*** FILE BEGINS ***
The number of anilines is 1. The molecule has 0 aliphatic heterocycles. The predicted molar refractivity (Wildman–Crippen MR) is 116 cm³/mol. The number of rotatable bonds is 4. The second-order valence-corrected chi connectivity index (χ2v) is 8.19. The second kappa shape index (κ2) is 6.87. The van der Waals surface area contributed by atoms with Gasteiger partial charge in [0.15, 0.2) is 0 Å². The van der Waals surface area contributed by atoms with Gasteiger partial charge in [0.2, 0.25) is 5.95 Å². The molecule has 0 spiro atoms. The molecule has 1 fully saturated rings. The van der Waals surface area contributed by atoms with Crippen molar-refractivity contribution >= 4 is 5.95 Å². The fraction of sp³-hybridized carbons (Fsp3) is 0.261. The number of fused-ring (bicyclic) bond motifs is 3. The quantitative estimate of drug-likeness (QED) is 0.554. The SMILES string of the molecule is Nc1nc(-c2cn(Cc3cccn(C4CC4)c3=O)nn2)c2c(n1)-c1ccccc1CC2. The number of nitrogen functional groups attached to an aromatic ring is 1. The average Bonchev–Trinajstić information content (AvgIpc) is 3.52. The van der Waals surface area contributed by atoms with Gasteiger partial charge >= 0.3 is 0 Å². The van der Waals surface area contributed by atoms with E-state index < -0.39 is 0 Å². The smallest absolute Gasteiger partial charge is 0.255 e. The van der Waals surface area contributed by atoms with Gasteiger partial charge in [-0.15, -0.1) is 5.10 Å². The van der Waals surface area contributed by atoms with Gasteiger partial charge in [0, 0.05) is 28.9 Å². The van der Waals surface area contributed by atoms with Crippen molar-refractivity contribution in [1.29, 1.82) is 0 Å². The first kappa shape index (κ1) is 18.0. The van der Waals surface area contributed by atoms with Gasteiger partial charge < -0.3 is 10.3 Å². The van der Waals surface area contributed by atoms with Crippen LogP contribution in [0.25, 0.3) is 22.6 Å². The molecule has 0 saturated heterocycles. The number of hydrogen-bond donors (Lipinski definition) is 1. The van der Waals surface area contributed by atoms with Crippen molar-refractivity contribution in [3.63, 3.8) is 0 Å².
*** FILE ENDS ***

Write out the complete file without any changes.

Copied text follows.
The number of anilines is 1. The molecule has 0 aliphatic heterocycles. The predicted molar refractivity (Wildman–Crippen MR) is 116 cm³/mol. The number of rotatable bonds is 4. The second-order valence-corrected chi connectivity index (χ2v) is 8.19. The second kappa shape index (κ2) is 6.87. The van der Waals surface area contributed by atoms with Gasteiger partial charge in [0.15, 0.2) is 0 Å². The van der Waals surface area contributed by atoms with Gasteiger partial charge in [0.2, 0.25) is 5.95 Å². The molecule has 0 spiro atoms. The molecule has 1 fully saturated rings. The van der Waals surface area contributed by atoms with Crippen molar-refractivity contribution >= 4 is 5.95 Å². The fraction of sp³-hybridized carbons (Fsp3) is 0.261. The number of fused-ring (bicyclic) bond motifs is 3. The quantitative estimate of drug-likeness (QED) is 0.554. The SMILES string of the molecule is Nc1nc(-c2cn(Cc3cccn(C4CC4)c3=O)nn2)c2c(n1)-c1ccccc1CC2. The number of nitrogen functional groups attached to an aromatic ring is 1. The average Bonchev–Trinajstić information content (AvgIpc) is 3.52. The van der Waals surface area contributed by atoms with Gasteiger partial charge >= 0.3 is 0 Å². The van der Waals surface area contributed by atoms with E-state index < -0.39 is 0 Å². The smallest absolute Gasteiger partial charge is 0.255 e. The van der Waals surface area contributed by atoms with Gasteiger partial charge in [-0.15, -0.1) is 5.10 Å². The van der Waals surface area contributed by atoms with Gasteiger partial charge in [0, 0.05) is 28.9 Å². The van der Waals surface area contributed by atoms with Crippen molar-refractivity contribution in [1.29, 1.82) is 0 Å². The first kappa shape index (κ1) is 18.0. The van der Waals surface area contributed by atoms with Gasteiger partial charge < -0.3 is 10.3 Å². The van der Waals surface area contributed by atoms with Crippen LogP contribution in [0.25, 0.3) is 22.6 Å². The molecule has 0 saturated heterocycles. The number of hydrogen-bond donors (Lipinski definition) is 1. The van der Waals surface area contributed by atoms with Crippen molar-refractivity contribution in [3.63, 3.8) is 0 Å².